A proposed Coast Guard rule in 2011 sought direction to promote safety appears to suffer from a lack of decisive action.
NATIONWIDE — Various members of the recreational boating industry will be in Washington, D.C. for the American Boating Congress, which takes place on Capitol Hill, May 9-11. One of the policy issues expected to be fleshed out during the legislative and lobby conference is boating safety – specifically the mandatory wear of engine cut-off devices.
The concept of engine cut-off devices was introduced to recreational boaters in 2011, when the U.S. Coast Guard issued a federal rulemaking on the installation and use of such switches. Coast Guard officials specifically sought public comment on a proposal to require engine cut-off switches on recreational boats of 26 feet and smaller.
“The Coast Guard seeks comment on … whether casualties likely would have been prevented by the use of engine cut-off switches,” the proposed rulemaking document stated.
A policy flyer issued by the National Marine Manufacturers Association (NMMA) in advance of the American Boating Congress stated Coast Guard officials have not acted on its proposed rulemaking since introducing it to the public in June 2011.
“The USCG has yet to take action after issuing a rulemaking,” the NMMA policy flyer stated. “The National Boating Safety Advisory Council has issued several resolutions supporting mandatory wear of engine cut-off devices. Manufacturers of new boats and engines already install engine cutoff switches as a standard safety feature – there is no additional cost to consumers.”
The Log researched documents on the Federal Register website and found the 2011 proposed rulemaking. Other documents posted in the seven years since have mentioned engine cut-off devices, but there is no evidence of definitive action taken by the Coast Guard or any other federal agency on the matter.
Coast Guard officials, to be fair, did state in the rulemaking notice they had no intention to hold a public meeting on the matter. The agency, instead, was merely seeking public input on engine cut-off switches.
Public records show the agency received 24 comments on the proposal, all submitted before the comment period closed on Sept. 6, 2011.
Phillip Wolfson, a member of the U.S. Coast Guard Auxiliary, expressed his support of the proposed rule.
“These engine cut-off switch installations should be made mandatory for all power operated craft, even those with enclosed helm areas,” Wolfson wrote. “It should also be made mandatory that the boat operator have the lanyard securely attached either to his PFD, wrist or other secure area while operating the boat.”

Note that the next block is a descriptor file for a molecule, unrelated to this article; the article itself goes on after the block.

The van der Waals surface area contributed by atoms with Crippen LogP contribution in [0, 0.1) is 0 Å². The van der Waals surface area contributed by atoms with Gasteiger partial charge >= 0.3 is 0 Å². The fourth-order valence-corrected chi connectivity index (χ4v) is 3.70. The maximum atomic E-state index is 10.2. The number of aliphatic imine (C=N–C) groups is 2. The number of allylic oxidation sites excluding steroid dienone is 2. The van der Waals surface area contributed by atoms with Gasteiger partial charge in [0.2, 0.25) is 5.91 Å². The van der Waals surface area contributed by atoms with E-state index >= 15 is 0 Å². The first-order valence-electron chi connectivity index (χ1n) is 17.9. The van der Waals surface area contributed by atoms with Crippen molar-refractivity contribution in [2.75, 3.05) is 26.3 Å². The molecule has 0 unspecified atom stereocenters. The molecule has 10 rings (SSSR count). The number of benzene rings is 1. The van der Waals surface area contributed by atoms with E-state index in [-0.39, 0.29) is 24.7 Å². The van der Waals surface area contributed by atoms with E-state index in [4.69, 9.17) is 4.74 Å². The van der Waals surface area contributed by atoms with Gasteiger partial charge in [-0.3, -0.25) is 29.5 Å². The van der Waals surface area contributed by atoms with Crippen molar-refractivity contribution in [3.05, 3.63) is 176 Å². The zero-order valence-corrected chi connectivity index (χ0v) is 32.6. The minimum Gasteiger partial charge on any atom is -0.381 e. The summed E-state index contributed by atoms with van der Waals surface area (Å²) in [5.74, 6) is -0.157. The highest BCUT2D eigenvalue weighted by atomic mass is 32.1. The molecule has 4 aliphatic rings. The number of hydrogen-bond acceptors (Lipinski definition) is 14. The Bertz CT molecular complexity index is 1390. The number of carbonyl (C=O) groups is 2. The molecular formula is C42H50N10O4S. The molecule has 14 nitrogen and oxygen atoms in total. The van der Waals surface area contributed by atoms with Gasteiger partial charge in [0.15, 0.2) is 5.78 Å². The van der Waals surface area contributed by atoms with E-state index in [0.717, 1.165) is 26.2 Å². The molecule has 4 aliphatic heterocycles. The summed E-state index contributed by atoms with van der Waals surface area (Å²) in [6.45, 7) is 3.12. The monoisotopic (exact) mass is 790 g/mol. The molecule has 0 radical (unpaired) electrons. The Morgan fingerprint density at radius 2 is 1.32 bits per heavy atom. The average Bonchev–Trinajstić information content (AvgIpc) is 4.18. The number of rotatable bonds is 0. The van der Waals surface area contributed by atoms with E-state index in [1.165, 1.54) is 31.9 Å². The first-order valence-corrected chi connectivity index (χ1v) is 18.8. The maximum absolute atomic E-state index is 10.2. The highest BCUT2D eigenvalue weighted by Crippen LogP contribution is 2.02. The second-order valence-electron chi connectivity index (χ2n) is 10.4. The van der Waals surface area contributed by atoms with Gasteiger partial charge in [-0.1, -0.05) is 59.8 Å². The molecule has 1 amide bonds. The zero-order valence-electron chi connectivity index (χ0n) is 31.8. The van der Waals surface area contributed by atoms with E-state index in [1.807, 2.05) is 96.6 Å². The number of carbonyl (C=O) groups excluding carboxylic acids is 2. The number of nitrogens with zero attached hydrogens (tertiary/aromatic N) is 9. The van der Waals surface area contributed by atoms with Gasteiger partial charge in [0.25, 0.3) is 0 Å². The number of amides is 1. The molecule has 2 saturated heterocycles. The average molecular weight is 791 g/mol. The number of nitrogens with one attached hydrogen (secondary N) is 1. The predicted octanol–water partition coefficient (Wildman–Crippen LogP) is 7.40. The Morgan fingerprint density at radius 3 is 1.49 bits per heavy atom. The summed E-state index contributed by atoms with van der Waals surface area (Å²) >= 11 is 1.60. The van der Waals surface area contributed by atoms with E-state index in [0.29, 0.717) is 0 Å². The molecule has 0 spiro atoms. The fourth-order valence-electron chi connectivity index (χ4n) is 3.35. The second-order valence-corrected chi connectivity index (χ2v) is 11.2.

Another member of the public opposed the proposed rulemaking, calling it “a fatuous concept.”
“While it would appear good, just how one could manage a boat with such an idea boggles the mind. In a hard blow with the outboard doing its job how is a sailor to manage the boat tethered to such a line,” Noel Nicholls wrote in his comment.
Someone who identified himself as a sheriff stated engine cut-off devices would save lives.
“During my tenure as a Sheriff patrolling waterways and rivers in California I have had numerous cases where fishermen were ejected from their small boat [26 feet and smaller]. The results were always fatal. In some cases because they were not wearing a PFD or they were a victim of the elements or their own poor health. Instant submersion in cold water produced heart failure,” Gary Martin stated in his comment. “In larger high speed boats I have seen the engine shut off switch save lives, when the driver was thrown away from the helm.”
Overall the comments were split, with several people voicing their respective oppositions to the proposed rulemaking.
The Log reached out to a Coast Guard official to determine whether the opposing comments were substantive enough to prevent the agency from pursuing its proposal in earnest. Our attempts for additional insight have not yet been successful.
The question remains, however, whether engine cut-off devices should be the norm for smaller recreational boats. NMMA, for example, clearly appears to be in favor of making such a device available to recreational boaters.
Coast Guard officials, in the proposed rulemaking, stated they reviewed a report on preventable casualties in recreational boating and determined a common cause of deaths in such situations involved the absence of someone at the helm of a vessel.
“An operator may be ejected or fall overboard from the recreational vessel if, for example, the vessel hits a large wake, turns too sharply, or collides with another vessel or object in the water. When this happens, the recreational vessel will typically continue to operate, usually moving in circles, until it runs out of fuel, runs aground, collides with another object, or is disabled,” the proposed rulemaking stated. “Because a recreational vessel normally maintains the speed at which it is operating when the operator is ejected or falls overboard, or when the controls are otherwise unattended, it is often difficult for any persons ejected from the vessel or already in the water to swim out of the vessel’s path, which may lead to one or more persons being struck by the vessel, a propeller, or a lower unit of the outboard or sterndrive.
“A ‘runaway’ recreational vessel may also cause damage by striking vessels or other property,” the proposed rulemaking stated.